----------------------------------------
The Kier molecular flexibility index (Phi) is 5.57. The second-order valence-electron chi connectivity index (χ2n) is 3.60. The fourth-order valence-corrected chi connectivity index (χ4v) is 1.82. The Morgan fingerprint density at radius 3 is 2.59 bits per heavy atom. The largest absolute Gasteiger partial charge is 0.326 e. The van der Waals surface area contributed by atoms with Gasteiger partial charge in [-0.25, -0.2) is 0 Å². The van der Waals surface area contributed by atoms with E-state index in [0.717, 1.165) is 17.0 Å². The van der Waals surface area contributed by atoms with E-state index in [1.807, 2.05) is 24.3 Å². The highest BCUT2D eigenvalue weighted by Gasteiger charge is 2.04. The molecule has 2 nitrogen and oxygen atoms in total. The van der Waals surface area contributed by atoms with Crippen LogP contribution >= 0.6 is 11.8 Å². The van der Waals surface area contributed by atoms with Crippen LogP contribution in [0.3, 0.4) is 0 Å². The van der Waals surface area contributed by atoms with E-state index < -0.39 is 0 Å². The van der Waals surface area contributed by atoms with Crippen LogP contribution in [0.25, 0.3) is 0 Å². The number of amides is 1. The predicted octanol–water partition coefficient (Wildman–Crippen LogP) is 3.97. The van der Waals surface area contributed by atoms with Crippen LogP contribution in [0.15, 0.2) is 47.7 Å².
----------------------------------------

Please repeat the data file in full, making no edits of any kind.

The Kier molecular flexibility index (Phi) is 5.57. The second-order valence-electron chi connectivity index (χ2n) is 3.60. The fourth-order valence-corrected chi connectivity index (χ4v) is 1.82. The Morgan fingerprint density at radius 3 is 2.59 bits per heavy atom. The largest absolute Gasteiger partial charge is 0.326 e. The van der Waals surface area contributed by atoms with Gasteiger partial charge in [-0.25, -0.2) is 0 Å². The van der Waals surface area contributed by atoms with E-state index in [0.717, 1.165) is 17.0 Å². The van der Waals surface area contributed by atoms with E-state index in [1.807, 2.05) is 24.3 Å². The highest BCUT2D eigenvalue weighted by Gasteiger charge is 2.04. The molecule has 2 nitrogen and oxygen atoms in total. The van der Waals surface area contributed by atoms with Crippen LogP contribution >= 0.6 is 11.8 Å². The van der Waals surface area contributed by atoms with Crippen LogP contribution in [0.3, 0.4) is 0 Å². The van der Waals surface area contributed by atoms with E-state index < -0.39 is 0 Å². The van der Waals surface area contributed by atoms with Crippen LogP contribution in [0.25, 0.3) is 0 Å². The number of amides is 1. The predicted octanol–water partition coefficient (Wildman–Crippen LogP) is 3.97. The van der Waals surface area contributed by atoms with Crippen LogP contribution in [0.15, 0.2) is 47.7 Å².